What is a Hospitalist?

If you or someone you know has recently been admitted to a hospital, there's a good chance that care was managed by a hospitalist. Hospital medicine has started to take hold in New Jersey, as more and more patients and institutions like University Medical Center of Princeton at Plainsboro (UMCPP) have come to understand and appreciate the benefits of having hospitalists.

So, what exactly is a hospitalist? Hospitalist is the term used for doctors who are specialized in the care of patients in the hospital. Most hospitalists are board certified internists who have undergone the same training as other internal medicine doctors, including medical school, residency training and board certification examination.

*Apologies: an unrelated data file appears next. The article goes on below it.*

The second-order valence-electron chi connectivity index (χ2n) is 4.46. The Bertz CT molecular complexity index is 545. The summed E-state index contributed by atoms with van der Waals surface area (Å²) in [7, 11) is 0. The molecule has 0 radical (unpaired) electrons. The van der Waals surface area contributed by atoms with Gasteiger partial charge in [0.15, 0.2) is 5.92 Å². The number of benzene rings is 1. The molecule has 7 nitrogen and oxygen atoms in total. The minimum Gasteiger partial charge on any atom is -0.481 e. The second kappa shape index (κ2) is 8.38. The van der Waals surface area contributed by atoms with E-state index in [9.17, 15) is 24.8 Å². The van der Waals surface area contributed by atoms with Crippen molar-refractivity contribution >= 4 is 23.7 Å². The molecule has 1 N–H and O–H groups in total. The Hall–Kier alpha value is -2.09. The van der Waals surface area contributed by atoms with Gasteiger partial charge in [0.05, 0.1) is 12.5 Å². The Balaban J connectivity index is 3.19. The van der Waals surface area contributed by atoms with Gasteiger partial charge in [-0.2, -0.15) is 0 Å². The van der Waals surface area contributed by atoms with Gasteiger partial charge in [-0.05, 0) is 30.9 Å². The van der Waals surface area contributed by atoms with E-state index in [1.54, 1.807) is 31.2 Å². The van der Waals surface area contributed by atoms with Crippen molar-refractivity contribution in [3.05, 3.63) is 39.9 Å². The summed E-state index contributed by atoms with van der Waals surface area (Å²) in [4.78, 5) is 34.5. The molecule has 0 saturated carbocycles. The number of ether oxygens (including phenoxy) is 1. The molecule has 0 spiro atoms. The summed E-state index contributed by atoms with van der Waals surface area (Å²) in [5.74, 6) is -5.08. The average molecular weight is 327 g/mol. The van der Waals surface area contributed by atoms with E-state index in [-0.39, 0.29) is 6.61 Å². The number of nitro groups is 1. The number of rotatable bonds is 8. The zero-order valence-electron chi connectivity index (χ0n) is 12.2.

A hospitalist manages a patient's care from admission to discharge. Their role is to ensure patients get high-quality, coordinated care, including consultations with specialists or primary care physicians.

Some primary doctors who choose to devote more time to seeing patients in the office entrust hospitalists to manage the care of their hospitalized patients. A hospitalist can also be called into action by physicians in the Center for Emergency Care at UMCPP, for a patient who either doesn't live locally or whose primary care provider is not on staff at UMCPP.

With on-site availability and lack of typical office time constraints, hospitalists at UMCPP are available to answer questions, discuss test results and engage in family discussions, as the case requires.